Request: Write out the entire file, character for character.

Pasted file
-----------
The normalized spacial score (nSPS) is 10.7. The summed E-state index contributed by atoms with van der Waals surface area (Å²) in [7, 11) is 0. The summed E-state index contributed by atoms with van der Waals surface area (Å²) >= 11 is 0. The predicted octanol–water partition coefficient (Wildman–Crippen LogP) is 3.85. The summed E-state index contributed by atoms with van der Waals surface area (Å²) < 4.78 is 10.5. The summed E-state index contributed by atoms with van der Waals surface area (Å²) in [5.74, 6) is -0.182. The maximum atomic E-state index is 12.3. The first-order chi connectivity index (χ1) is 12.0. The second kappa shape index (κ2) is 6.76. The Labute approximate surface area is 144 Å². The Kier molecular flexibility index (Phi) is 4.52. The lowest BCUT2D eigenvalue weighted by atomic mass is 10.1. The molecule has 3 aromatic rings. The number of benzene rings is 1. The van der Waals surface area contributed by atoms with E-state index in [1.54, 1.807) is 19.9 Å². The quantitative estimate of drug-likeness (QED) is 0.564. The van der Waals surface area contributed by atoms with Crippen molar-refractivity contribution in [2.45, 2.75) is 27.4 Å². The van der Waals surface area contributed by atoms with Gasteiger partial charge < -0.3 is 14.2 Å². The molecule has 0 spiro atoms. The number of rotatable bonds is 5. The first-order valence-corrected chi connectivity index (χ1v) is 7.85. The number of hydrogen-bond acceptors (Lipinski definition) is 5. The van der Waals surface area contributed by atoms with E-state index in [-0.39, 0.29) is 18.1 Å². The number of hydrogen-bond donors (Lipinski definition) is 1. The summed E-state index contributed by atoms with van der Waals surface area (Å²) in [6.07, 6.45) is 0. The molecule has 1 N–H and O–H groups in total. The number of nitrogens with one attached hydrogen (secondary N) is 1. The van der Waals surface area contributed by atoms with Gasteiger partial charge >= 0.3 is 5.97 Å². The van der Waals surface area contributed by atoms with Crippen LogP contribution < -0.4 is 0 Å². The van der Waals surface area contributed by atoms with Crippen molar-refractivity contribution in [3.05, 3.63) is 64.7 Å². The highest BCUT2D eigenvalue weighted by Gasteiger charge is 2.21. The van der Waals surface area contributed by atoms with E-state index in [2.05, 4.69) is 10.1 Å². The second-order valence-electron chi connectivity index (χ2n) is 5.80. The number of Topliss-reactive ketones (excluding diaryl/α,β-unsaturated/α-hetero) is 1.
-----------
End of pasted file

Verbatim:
The normalized spacial score (nSPS) is 10.7. The summed E-state index contributed by atoms with van der Waals surface area (Å²) in [7, 11) is 0. The summed E-state index contributed by atoms with van der Waals surface area (Å²) >= 11 is 0. The predicted octanol–water partition coefficient (Wildman–Crippen LogP) is 3.85. The summed E-state index contributed by atoms with van der Waals surface area (Å²) < 4.78 is 10.5. The summed E-state index contributed by atoms with van der Waals surface area (Å²) in [5.74, 6) is -0.182. The maximum atomic E-state index is 12.3. The first-order chi connectivity index (χ1) is 12.0. The second kappa shape index (κ2) is 6.76. The Labute approximate surface area is 144 Å². The Kier molecular flexibility index (Phi) is 4.52. The lowest BCUT2D eigenvalue weighted by atomic mass is 10.1. The molecule has 3 aromatic rings. The number of benzene rings is 1. The van der Waals surface area contributed by atoms with E-state index in [1.54, 1.807) is 19.9 Å². The quantitative estimate of drug-likeness (QED) is 0.564. The van der Waals surface area contributed by atoms with Crippen molar-refractivity contribution in [2.45, 2.75) is 27.4 Å². The van der Waals surface area contributed by atoms with Gasteiger partial charge < -0.3 is 14.2 Å². The molecule has 0 spiro atoms. The number of rotatable bonds is 5. The first-order valence-corrected chi connectivity index (χ1v) is 7.85. The number of hydrogen-bond acceptors (Lipinski definition) is 5. The van der Waals surface area contributed by atoms with E-state index in [-0.39, 0.29) is 18.1 Å². The number of hydrogen-bond donors (Lipinski definition) is 1. The summed E-state index contributed by atoms with van der Waals surface area (Å²) in [6.07, 6.45) is 0. The molecule has 1 N–H and O–H groups in total. The number of nitrogens with one attached hydrogen (secondary N) is 1. The van der Waals surface area contributed by atoms with Gasteiger partial charge >= 0.3 is 5.97 Å². The van der Waals surface area contributed by atoms with Crippen LogP contribution < -0.4 is 0 Å². The van der Waals surface area contributed by atoms with Crippen molar-refractivity contribution in [3.05, 3.63) is 64.7 Å². The highest BCUT2D eigenvalue weighted by Gasteiger charge is 2.21. The van der Waals surface area contributed by atoms with E-state index in [2.05, 4.69) is 10.1 Å². The second-order valence-electron chi connectivity index (χ2n) is 5.80. The number of Topliss-reactive ketones (excluding diaryl/α,β-unsaturated/α-hetero) is 1.